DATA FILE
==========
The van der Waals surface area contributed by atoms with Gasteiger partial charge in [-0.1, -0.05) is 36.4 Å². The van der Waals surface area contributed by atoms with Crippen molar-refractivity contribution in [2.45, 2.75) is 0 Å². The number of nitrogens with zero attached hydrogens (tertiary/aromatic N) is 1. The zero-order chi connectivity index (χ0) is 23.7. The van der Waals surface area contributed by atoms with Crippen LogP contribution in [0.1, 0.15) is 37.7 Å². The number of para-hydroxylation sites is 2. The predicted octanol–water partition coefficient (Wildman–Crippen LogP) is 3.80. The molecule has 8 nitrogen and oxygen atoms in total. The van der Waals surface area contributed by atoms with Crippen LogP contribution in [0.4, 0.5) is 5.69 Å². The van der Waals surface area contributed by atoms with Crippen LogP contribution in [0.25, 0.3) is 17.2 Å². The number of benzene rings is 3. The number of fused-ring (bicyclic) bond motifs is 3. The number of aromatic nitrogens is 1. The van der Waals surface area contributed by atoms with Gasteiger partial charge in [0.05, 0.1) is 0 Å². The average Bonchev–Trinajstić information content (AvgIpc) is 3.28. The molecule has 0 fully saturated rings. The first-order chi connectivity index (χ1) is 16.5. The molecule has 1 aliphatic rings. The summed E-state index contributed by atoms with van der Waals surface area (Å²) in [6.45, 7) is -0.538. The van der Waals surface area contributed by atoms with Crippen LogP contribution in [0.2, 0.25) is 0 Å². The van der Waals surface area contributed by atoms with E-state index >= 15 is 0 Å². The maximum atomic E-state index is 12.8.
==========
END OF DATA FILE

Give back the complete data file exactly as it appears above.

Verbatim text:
The van der Waals surface area contributed by atoms with Gasteiger partial charge in [-0.1, -0.05) is 36.4 Å². The van der Waals surface area contributed by atoms with Crippen molar-refractivity contribution in [2.45, 2.75) is 0 Å². The number of nitrogens with zero attached hydrogens (tertiary/aromatic N) is 1. The zero-order chi connectivity index (χ0) is 23.7. The van der Waals surface area contributed by atoms with Crippen LogP contribution in [0.1, 0.15) is 37.7 Å². The number of para-hydroxylation sites is 2. The predicted octanol–water partition coefficient (Wildman–Crippen LogP) is 3.80. The molecule has 8 nitrogen and oxygen atoms in total. The van der Waals surface area contributed by atoms with Crippen LogP contribution in [0.4, 0.5) is 5.69 Å². The van der Waals surface area contributed by atoms with Crippen LogP contribution in [0.25, 0.3) is 17.2 Å². The number of benzene rings is 3. The number of fused-ring (bicyclic) bond motifs is 3. The number of aromatic nitrogens is 1. The van der Waals surface area contributed by atoms with Gasteiger partial charge in [0.05, 0.1) is 0 Å². The average Bonchev–Trinajstić information content (AvgIpc) is 3.28. The molecule has 0 fully saturated rings. The first-order chi connectivity index (χ1) is 16.5. The molecule has 1 aliphatic rings. The summed E-state index contributed by atoms with van der Waals surface area (Å²) in [6.45, 7) is -0.538. The van der Waals surface area contributed by atoms with Crippen LogP contribution in [0.2, 0.25) is 0 Å². The van der Waals surface area contributed by atoms with E-state index >= 15 is 0 Å². The maximum atomic E-state index is 12.8.